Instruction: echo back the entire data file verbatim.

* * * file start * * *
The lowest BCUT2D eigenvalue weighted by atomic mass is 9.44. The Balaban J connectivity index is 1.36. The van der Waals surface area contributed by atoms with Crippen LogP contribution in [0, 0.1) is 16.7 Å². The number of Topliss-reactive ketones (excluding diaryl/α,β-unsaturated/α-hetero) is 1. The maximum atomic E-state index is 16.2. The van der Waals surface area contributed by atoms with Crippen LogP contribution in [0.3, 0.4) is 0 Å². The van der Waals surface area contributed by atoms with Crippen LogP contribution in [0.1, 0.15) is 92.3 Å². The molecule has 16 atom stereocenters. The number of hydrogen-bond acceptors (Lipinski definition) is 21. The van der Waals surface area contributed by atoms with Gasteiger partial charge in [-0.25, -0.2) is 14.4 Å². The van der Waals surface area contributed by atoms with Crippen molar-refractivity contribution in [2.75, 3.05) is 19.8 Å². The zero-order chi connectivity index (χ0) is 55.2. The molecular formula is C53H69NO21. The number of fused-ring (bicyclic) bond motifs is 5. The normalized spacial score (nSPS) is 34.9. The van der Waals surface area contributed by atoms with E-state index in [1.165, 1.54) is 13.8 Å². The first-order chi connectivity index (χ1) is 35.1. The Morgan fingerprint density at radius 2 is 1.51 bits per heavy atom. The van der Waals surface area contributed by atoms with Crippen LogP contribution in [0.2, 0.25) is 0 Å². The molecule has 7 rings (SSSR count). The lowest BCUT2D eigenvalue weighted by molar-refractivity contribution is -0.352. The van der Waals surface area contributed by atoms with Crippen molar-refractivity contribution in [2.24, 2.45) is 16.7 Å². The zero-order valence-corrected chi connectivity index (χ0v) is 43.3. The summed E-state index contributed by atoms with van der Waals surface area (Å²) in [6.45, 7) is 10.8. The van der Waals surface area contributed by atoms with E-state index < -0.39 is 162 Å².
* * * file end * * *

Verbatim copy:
The lowest BCUT2D eigenvalue weighted by atomic mass is 9.44. The Balaban J connectivity index is 1.36. The van der Waals surface area contributed by atoms with Crippen LogP contribution in [0, 0.1) is 16.7 Å². The number of Topliss-reactive ketones (excluding diaryl/α,β-unsaturated/α-hetero) is 1. The maximum atomic E-state index is 16.2. The van der Waals surface area contributed by atoms with Crippen LogP contribution in [0.3, 0.4) is 0 Å². The van der Waals surface area contributed by atoms with Crippen LogP contribution in [0.1, 0.15) is 92.3 Å². The molecule has 16 atom stereocenters. The number of hydrogen-bond acceptors (Lipinski definition) is 21. The van der Waals surface area contributed by atoms with Gasteiger partial charge in [-0.25, -0.2) is 14.4 Å². The van der Waals surface area contributed by atoms with Crippen molar-refractivity contribution in [2.75, 3.05) is 19.8 Å². The zero-order chi connectivity index (χ0) is 55.2. The molecular formula is C53H69NO21. The number of fused-ring (bicyclic) bond motifs is 5. The normalized spacial score (nSPS) is 34.9. The van der Waals surface area contributed by atoms with E-state index in [1.165, 1.54) is 13.8 Å². The first-order chi connectivity index (χ1) is 35.1. The Morgan fingerprint density at radius 2 is 1.51 bits per heavy atom. The van der Waals surface area contributed by atoms with Crippen LogP contribution in [0.2, 0.25) is 0 Å². The molecule has 7 rings (SSSR count). The lowest BCUT2D eigenvalue weighted by molar-refractivity contribution is -0.352. The van der Waals surface area contributed by atoms with Crippen molar-refractivity contribution in [2.24, 2.45) is 16.7 Å². The zero-order valence-corrected chi connectivity index (χ0v) is 43.3. The summed E-state index contributed by atoms with van der Waals surface area (Å²) in [6.45, 7) is 10.8. The van der Waals surface area contributed by atoms with E-state index < -0.39 is 162 Å².